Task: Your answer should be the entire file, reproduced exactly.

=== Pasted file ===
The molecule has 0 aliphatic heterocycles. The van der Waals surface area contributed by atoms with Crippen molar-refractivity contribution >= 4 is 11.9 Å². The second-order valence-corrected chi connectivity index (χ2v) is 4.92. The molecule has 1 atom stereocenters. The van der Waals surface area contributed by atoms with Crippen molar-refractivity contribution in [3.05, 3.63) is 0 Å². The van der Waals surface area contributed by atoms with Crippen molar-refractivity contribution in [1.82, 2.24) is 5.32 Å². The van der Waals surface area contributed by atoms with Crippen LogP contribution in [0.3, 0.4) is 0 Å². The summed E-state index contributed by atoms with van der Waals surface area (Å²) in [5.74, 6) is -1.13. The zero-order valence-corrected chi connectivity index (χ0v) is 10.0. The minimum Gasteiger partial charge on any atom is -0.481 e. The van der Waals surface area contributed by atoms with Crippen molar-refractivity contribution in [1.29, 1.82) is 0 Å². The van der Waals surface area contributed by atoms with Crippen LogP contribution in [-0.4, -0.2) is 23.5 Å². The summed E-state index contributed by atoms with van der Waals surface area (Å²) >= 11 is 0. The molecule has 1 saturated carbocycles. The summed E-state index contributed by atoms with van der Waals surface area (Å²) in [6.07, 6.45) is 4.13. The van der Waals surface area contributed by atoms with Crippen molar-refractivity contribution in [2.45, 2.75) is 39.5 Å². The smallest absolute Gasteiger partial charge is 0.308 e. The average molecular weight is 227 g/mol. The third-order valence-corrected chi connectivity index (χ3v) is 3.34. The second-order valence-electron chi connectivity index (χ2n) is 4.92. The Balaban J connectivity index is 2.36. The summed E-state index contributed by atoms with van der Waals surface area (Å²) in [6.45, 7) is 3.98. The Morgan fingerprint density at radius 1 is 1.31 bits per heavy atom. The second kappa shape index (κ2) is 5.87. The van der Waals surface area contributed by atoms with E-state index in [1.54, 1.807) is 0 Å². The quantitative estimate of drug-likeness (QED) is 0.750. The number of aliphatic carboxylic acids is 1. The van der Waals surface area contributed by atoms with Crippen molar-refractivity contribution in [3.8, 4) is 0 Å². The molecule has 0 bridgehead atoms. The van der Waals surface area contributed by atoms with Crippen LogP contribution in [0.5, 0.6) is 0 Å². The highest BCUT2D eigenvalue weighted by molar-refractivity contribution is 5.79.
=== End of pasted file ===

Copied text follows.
The molecule has 0 aliphatic heterocycles. The van der Waals surface area contributed by atoms with Crippen molar-refractivity contribution >= 4 is 11.9 Å². The second-order valence-corrected chi connectivity index (χ2v) is 4.92. The molecule has 1 atom stereocenters. The van der Waals surface area contributed by atoms with Crippen molar-refractivity contribution in [3.05, 3.63) is 0 Å². The van der Waals surface area contributed by atoms with Crippen molar-refractivity contribution in [1.82, 2.24) is 5.32 Å². The van der Waals surface area contributed by atoms with Crippen LogP contribution in [0.3, 0.4) is 0 Å². The summed E-state index contributed by atoms with van der Waals surface area (Å²) in [5.74, 6) is -1.13. The zero-order valence-corrected chi connectivity index (χ0v) is 10.0. The minimum Gasteiger partial charge on any atom is -0.481 e. The van der Waals surface area contributed by atoms with Crippen molar-refractivity contribution in [1.29, 1.82) is 0 Å². The van der Waals surface area contributed by atoms with Crippen LogP contribution in [-0.4, -0.2) is 23.5 Å². The summed E-state index contributed by atoms with van der Waals surface area (Å²) >= 11 is 0. The molecule has 1 saturated carbocycles. The summed E-state index contributed by atoms with van der Waals surface area (Å²) in [6.07, 6.45) is 4.13. The van der Waals surface area contributed by atoms with Crippen molar-refractivity contribution in [2.45, 2.75) is 39.5 Å². The smallest absolute Gasteiger partial charge is 0.308 e. The average molecular weight is 227 g/mol. The third-order valence-corrected chi connectivity index (χ3v) is 3.34. The second-order valence-electron chi connectivity index (χ2n) is 4.92. The Balaban J connectivity index is 2.36. The summed E-state index contributed by atoms with van der Waals surface area (Å²) in [6.45, 7) is 3.98. The Morgan fingerprint density at radius 1 is 1.31 bits per heavy atom. The second kappa shape index (κ2) is 5.87. The van der Waals surface area contributed by atoms with E-state index in [1.54, 1.807) is 0 Å². The quantitative estimate of drug-likeness (QED) is 0.750. The number of aliphatic carboxylic acids is 1. The van der Waals surface area contributed by atoms with Crippen molar-refractivity contribution in [3.8, 4) is 0 Å². The molecule has 0 bridgehead atoms. The van der Waals surface area contributed by atoms with Crippen LogP contribution in [0.5, 0.6) is 0 Å². The highest BCUT2D eigenvalue weighted by molar-refractivity contribution is 5.79.